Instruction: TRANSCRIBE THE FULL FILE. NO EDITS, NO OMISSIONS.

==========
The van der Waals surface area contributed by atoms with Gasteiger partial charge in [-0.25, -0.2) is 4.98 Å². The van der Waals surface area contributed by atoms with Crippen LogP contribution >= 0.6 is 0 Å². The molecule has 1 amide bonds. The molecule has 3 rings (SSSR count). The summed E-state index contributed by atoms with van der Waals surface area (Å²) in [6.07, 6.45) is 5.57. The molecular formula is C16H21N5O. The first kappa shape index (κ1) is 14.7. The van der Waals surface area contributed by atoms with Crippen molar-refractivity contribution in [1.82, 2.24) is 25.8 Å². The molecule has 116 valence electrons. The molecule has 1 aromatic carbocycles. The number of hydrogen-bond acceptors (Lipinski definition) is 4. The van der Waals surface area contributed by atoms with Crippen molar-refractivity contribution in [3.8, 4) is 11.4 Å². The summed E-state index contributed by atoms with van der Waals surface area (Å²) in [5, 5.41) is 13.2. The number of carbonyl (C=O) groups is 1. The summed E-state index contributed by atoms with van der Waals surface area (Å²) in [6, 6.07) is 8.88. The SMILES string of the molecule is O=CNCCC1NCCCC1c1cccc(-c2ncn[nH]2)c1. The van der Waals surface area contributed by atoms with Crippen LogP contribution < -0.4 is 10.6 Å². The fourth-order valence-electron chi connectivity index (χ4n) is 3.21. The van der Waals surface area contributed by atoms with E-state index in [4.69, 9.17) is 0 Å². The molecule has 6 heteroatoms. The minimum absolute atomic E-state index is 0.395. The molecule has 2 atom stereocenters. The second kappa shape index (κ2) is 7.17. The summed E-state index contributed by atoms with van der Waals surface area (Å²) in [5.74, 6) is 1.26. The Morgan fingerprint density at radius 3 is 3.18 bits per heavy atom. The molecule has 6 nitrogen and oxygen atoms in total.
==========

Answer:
The van der Waals surface area contributed by atoms with Gasteiger partial charge in [-0.25, -0.2) is 4.98 Å². The van der Waals surface area contributed by atoms with Crippen LogP contribution >= 0.6 is 0 Å². The molecule has 1 amide bonds. The molecule has 3 rings (SSSR count). The summed E-state index contributed by atoms with van der Waals surface area (Å²) in [6.07, 6.45) is 5.57. The molecular formula is C16H21N5O. The first kappa shape index (κ1) is 14.7. The van der Waals surface area contributed by atoms with Crippen molar-refractivity contribution in [1.82, 2.24) is 25.8 Å². The molecule has 116 valence electrons. The molecule has 1 aromatic carbocycles. The number of hydrogen-bond acceptors (Lipinski definition) is 4. The van der Waals surface area contributed by atoms with Crippen molar-refractivity contribution in [3.8, 4) is 11.4 Å². The summed E-state index contributed by atoms with van der Waals surface area (Å²) in [5, 5.41) is 13.2. The number of carbonyl (C=O) groups is 1. The summed E-state index contributed by atoms with van der Waals surface area (Å²) in [6, 6.07) is 8.88. The SMILES string of the molecule is O=CNCCC1NCCCC1c1cccc(-c2ncn[nH]2)c1. The van der Waals surface area contributed by atoms with Crippen LogP contribution < -0.4 is 10.6 Å². The fourth-order valence-electron chi connectivity index (χ4n) is 3.21. The van der Waals surface area contributed by atoms with E-state index in [4.69, 9.17) is 0 Å². The molecule has 6 heteroatoms. The minimum absolute atomic E-state index is 0.395. The molecule has 2 atom stereocenters. The second kappa shape index (κ2) is 7.17. The summed E-state index contributed by atoms with van der Waals surface area (Å²) in [5.74, 6) is 1.26. The Morgan fingerprint density at radius 3 is 3.18 bits per heavy atom. The molecule has 6 nitrogen and oxygen atoms in total.